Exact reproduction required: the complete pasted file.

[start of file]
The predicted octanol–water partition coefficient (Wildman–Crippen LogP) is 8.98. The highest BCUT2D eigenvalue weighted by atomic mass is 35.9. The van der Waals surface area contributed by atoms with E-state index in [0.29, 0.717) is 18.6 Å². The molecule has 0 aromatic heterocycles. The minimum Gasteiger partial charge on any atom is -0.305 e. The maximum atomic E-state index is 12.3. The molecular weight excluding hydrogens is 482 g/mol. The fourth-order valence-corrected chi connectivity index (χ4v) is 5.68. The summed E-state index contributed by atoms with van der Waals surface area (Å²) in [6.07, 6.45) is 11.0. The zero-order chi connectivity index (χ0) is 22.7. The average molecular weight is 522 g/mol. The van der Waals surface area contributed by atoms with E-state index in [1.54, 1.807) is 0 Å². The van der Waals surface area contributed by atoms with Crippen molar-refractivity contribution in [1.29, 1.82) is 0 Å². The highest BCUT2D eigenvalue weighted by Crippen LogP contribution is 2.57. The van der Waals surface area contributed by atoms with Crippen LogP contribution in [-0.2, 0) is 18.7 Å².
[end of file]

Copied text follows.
The predicted octanol–water partition coefficient (Wildman–Crippen LogP) is 8.98. The highest BCUT2D eigenvalue weighted by atomic mass is 35.9. The van der Waals surface area contributed by atoms with E-state index in [0.29, 0.717) is 18.6 Å². The molecule has 0 aromatic heterocycles. The minimum Gasteiger partial charge on any atom is -0.305 e. The maximum atomic E-state index is 12.3. The molecular weight excluding hydrogens is 482 g/mol. The fourth-order valence-corrected chi connectivity index (χ4v) is 5.68. The summed E-state index contributed by atoms with van der Waals surface area (Å²) in [6.07, 6.45) is 11.0. The zero-order chi connectivity index (χ0) is 22.7. The average molecular weight is 522 g/mol. The van der Waals surface area contributed by atoms with E-state index in [1.54, 1.807) is 0 Å². The van der Waals surface area contributed by atoms with Crippen molar-refractivity contribution in [1.29, 1.82) is 0 Å². The highest BCUT2D eigenvalue weighted by Crippen LogP contribution is 2.57. The van der Waals surface area contributed by atoms with Crippen LogP contribution in [-0.2, 0) is 18.7 Å².